In order to curate and maintain the mass spectral libraries, we developed MS-LIMA software (open source, available on GitHub MS-LIMA project [17]). The library presented here was curated using MS-LIMA version 1.52 in the following manner: we replaced the experimental precursor m/z with the theoretical values (because the identity of the compound being characterized was known in each case) and kept only the peaks with the MS-FINDER formula annotation (isotopes, fragments, adducts) in the mass spectra. See also tutorial chemical standard characterization using LC–MS AIF data (Tutorial 1, section “Library assembly and curation in MS-LIMA”).

4.5. Data Availability

The dataset has been deposited to the EMBL-EBI MetaboLights repository [49] with the identifier MTBLS1040. MS2 spectra were submitted to RIKEN PRIMe website [45] and MoNA (MassBank of North America [46]) with the tags: “zicHILIC_POS_KI-GIAR”, “Agilent_6550_Q-TOF_AIF”. RT were submitted to PredRet [50] and assigned to the chromatography named “KI_GIAR_zic_HILIC_pH2_7”, containing also records from a previous publication [14].

Supplementary Materials

The following are available online at https://www.mdpi.com/2218-1989/9/11/251/s1, Tutorial 1: Chemical standard characterization using LC–MS AIF data for AMRT+MS2 library, Tutorial 2: Compound identification in LC–MS AIF data using AMRT+MS2 library, Figure S1: Identification of the contaminant peak as 3-pyridylacetic acid in the chemical standard of 2-pyridylacetic acid. EIC for the [M+H]+ molecular ion of the pyridylacetic acid (A) shows a major peak at 4.7 min and a minor peak at 5.9 min (4.7% intensity of the major peak, RT matches 3-pyridylacetic acid). MS2 match (dot score) of the minor peak (5.9 min) MS2Dec deconvoluted spectra to the 2-pyridylacetic acid reference spectra (B) is worse than the match to 3-pyridylacetic acid reference spectra (C). According to the certificate of analysis, the purity of the 2-pyridylacetic acid standard was 97% by NMR, therefore we conclude that the minor peak at 5.9 min can be interpreted as 3-pyridylacetic acid contamination in the chemical standard of the 2-pyridylacetic acid, Figure S2: Same model HILIC column as used in this study (Merck SeQuant ZIC HILIC 2.1 × 100 mm, 3.5 µm particle size) shows RT fluctuations under identical conditions. One microliter of methanol solution containing (A) 0.5 μM CHES, (B) 0.1 μM Fluorocytosine, (C) 1.0 μM PIPES, (D) 1.0 μM HEPES, (E) 2.0 μM L-Histidine-15N3 was injected three or two times onto the conditioned zic-HILIC columns with same solvents and LC–MS system. Four columns were from the same sorbent batch (serial numbers: 912323, 912371, 912383, 912400), while one was from different one (649173), Figure S3: RT corrections for all 140 library compounds (seven injections per compound) show (A) the deviation of <0.55 min for each technical internal standard from the initial settings (B), Table S1: Authentic chemical standards, Table S2: Alternative approaches to access RT shifts and tIS choices, Table S3: Technical internal standard settings for retention time normalization, Table S4: CVs of the tIS peak intensities in the 140 compound data, Table S5: HILIC liquid chromatography settings, Table S6: Mass spectrometry parameters in positive ionization mode, Table S7: MS-DIAL console project settings, Table S8: MS-DIAL experiment file for multiple collision energy mode, Table S9: MS-FINDER parameter settings.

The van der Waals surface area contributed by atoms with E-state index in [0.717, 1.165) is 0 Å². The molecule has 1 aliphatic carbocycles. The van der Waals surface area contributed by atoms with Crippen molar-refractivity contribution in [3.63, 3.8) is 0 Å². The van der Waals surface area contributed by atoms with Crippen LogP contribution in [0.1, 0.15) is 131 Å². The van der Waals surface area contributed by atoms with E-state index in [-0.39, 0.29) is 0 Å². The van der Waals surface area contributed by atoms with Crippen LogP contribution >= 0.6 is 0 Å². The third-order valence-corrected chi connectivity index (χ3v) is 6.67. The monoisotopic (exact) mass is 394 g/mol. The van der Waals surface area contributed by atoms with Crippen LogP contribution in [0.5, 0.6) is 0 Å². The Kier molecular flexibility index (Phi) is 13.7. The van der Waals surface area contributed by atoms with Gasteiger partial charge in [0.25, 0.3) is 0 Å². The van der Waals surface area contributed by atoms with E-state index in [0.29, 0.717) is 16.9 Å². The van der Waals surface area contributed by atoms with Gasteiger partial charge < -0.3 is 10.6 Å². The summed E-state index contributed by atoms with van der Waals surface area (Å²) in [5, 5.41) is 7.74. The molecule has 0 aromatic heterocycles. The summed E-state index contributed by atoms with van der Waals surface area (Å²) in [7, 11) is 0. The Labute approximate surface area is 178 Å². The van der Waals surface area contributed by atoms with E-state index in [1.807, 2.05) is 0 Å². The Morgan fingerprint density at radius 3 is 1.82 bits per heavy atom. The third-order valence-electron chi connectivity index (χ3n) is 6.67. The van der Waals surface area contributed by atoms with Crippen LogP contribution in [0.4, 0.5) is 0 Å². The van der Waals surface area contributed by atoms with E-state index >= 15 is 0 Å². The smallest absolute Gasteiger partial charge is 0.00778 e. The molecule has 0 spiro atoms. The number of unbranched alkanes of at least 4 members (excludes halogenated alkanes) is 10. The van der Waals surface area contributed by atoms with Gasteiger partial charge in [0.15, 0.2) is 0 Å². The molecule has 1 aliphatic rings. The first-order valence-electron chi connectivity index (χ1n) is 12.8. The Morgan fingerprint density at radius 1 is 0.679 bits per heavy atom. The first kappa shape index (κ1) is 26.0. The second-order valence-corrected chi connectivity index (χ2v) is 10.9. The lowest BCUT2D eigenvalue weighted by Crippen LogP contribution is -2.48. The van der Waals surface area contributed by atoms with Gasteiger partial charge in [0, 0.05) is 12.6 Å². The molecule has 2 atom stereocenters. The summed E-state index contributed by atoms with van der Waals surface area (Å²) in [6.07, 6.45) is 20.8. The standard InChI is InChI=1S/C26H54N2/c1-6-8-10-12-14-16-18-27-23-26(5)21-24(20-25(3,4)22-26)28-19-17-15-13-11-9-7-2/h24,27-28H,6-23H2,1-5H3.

Author Contributions

Conceptualization, I.T., I.M., P.Z. and R.C.; Data curation, I.T. and R.C.; Formal analysis, I.T. and R.C.; Investigation, I.T., I.M., P.Z., R.S., R.K. and R.C; Methodology, I.T., I.M., P.Z. and R.C.; Resources, C.E.W. and M.A.; Software, I.T. and H.T.; Supervision, C.E.W. and M.A.; Visualization, I.T. and R.C.; Writing – original draft, I.T. and R.C.; Writing – review & editing, I.T., H.T., I.M., P.Z., C.E.W., M.A. and R.C.

Funding

This work was supported by JSPS KAKENHI Grant Numbers JP18J23133, JP17H03621, JP15H05898, JP15K21738, JP18H02432, JP18K19155 and JP19K17662. We acknowledge support from the Gunma University Initiative for Advanced Research (GIAR), the STINT Foundation, the Swedish Heart Lung Foundation (HLF 20170734, HLF 20180290), the Swedish Research Council (2016-02798), NBDC and AMED (JP17gm1010006). This work was supported in part by The Environment Research and Technology Development Fund (ERTDF) (Grant No 5-1752). IM was supported by Japan Society for the Promotion of Science (JSPS) postdoctoral fellowship (P17774).

Acknowledgments

We thank Elliot Price for ideas, suggestions and discussions at the initial stage of this work. We thank Kati Hanhineva for providing the amino acid betaine chemical standards and Antonio Checa for discussions.

Conflicts of Interest

The authors declare no conflict of interest.